Is salt water seeping into Baton Rouge’s water supply? Commission to spend $44,100 in first effort to find out _lowres


The commission in charge of addressing saltwater intrusion in the aquifer that serves Baton Rouge on Tuesday approved well testing to determine just where that salt water is located.

The Capital Area Ground Water Conservation Commission approved spending $44,100 to sample for salt water in the 2,000 foot layer of sand in the portion of the Southern Hills Aquifer that runs through Baton Rouge.

For decades, increased pumping on the north side of the Baton Rouge fault — roughly along Interstate 10 through Baton Rouge — has pulled salt water closer to wells used for both residential drinking and for industry.

The commission, in cooperation with the U.S. Geological Survey, has been designing models of how that salt water is moving through different layers of sand in the aquifer.

The money approved Tuesday will go toward testing water in two wells, at Lafayette Street and Convention Street in Baton Rouge, in part to determine how closely those models match what’s really happening underground and to help guide future action.

The wells are owned by the private Baton Rouge Water Company, which has been planning to have both wells down for about a month for maintenance and agreed to the testing, said commission director Tony Duplechin.

The work involves much more than just pulling up a water sample and testing it. Pumping equipment has to be installed and removed, instruments need to be lowered into the well, then everything needs to be removed, and the well reassembled and chlorinated before it can be returned to service.

Duplechin said the water company saved the commission thousands of dollars by allowing the agency to test the company’s existing wells, since it can cost $200,000 to drill a new one. Initially, the commission thought it would have to drill three wells in order to get enough information on where to put in a scavenger well that draws out salt water before it gets to drinking or industrial wells. However, the commission now may just need to drill one additional well to make its decision.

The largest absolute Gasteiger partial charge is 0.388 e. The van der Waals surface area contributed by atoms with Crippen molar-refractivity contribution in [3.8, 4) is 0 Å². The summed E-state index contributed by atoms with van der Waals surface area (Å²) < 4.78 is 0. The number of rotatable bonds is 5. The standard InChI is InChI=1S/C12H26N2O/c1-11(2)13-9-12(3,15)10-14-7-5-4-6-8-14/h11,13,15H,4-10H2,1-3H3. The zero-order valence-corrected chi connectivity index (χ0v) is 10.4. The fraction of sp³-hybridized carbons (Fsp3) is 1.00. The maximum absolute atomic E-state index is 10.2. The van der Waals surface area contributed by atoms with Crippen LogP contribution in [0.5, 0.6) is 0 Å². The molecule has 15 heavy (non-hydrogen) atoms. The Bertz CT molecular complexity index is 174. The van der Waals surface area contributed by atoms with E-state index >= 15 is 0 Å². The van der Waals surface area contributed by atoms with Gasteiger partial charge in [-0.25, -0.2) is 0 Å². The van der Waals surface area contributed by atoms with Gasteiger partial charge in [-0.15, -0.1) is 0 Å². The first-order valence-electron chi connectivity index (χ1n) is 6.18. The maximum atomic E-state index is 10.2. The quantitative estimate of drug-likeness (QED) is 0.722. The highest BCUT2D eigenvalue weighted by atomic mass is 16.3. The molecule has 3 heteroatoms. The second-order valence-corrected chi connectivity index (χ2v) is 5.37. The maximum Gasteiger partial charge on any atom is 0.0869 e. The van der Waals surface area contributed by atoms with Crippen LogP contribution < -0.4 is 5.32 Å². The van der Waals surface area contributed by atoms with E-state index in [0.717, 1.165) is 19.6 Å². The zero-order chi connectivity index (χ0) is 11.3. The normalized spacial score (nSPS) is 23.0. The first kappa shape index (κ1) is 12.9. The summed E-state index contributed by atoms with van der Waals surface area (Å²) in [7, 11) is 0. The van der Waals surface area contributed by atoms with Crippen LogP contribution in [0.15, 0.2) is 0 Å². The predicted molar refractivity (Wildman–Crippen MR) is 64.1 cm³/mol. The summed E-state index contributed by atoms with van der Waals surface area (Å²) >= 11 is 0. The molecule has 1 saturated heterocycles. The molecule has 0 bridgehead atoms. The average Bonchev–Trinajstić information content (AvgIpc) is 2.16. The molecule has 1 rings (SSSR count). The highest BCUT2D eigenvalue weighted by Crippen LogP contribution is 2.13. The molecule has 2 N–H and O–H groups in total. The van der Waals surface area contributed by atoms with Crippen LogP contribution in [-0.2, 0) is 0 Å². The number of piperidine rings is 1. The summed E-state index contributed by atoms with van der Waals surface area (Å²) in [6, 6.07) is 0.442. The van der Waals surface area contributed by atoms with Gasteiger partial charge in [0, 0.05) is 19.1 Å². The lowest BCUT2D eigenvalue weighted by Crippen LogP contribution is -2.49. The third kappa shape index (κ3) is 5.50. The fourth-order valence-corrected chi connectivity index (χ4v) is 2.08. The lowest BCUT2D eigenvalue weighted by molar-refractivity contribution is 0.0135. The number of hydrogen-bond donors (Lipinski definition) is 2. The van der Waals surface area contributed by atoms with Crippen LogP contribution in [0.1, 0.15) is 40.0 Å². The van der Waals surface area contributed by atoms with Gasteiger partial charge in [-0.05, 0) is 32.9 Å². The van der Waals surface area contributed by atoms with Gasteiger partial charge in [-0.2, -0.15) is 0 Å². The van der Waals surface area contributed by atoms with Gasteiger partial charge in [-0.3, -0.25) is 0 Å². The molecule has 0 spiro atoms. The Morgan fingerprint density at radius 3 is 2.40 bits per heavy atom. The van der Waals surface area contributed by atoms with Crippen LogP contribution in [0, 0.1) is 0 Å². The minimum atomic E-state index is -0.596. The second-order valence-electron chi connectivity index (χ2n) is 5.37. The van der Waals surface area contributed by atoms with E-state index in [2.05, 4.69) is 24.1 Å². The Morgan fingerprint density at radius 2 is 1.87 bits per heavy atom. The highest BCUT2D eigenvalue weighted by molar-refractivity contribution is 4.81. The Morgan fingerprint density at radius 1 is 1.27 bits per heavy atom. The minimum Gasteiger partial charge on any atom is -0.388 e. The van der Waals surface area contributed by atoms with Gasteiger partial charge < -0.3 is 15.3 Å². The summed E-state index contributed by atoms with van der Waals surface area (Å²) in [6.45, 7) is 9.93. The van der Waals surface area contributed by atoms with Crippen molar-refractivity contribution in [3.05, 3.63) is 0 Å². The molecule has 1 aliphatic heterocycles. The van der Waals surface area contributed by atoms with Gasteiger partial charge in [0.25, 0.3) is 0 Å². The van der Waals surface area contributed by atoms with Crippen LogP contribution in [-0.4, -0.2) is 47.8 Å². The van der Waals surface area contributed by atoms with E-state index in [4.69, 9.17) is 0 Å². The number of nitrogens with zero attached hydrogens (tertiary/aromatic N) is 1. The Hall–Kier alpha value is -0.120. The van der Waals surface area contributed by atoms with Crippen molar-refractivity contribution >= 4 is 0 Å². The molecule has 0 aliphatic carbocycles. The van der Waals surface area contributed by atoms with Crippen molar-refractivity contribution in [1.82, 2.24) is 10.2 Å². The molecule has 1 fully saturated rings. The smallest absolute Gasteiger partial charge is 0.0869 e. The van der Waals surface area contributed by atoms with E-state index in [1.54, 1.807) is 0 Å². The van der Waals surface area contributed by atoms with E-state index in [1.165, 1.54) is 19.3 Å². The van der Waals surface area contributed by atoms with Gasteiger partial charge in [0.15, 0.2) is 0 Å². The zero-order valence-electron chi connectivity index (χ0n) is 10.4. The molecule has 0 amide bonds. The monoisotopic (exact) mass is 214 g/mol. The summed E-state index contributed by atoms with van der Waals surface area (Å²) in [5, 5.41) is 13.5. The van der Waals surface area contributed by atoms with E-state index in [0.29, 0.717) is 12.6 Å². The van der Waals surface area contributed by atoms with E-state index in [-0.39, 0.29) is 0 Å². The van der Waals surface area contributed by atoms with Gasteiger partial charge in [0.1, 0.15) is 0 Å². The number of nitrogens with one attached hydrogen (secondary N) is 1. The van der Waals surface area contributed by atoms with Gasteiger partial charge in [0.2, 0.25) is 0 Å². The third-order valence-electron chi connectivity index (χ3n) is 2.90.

A scavenger well pumps out salt water ahead of wells where fresh water is needed and is the solution the commission has chosen for addressing saltwater intrusion in the 2,000 foot aquifer layer.

Others, though, have maintained the solution is for industry to stop using groundwater and instead take their water from the Mississippi River as industries south of Baton Rouge do.

Duplechin emphasized that this is not another study but is the first step in addressing the saltwater intrusion.

The commission also is planning to include $250,000 in next fiscal year’s budget that would go toward additional well drilling if needed.

The work on the two well tests in downtown Baton Rouge will start within the next few weeks and will take about two weeks per well.

Follow Amy Wold on Twitter, @awold10.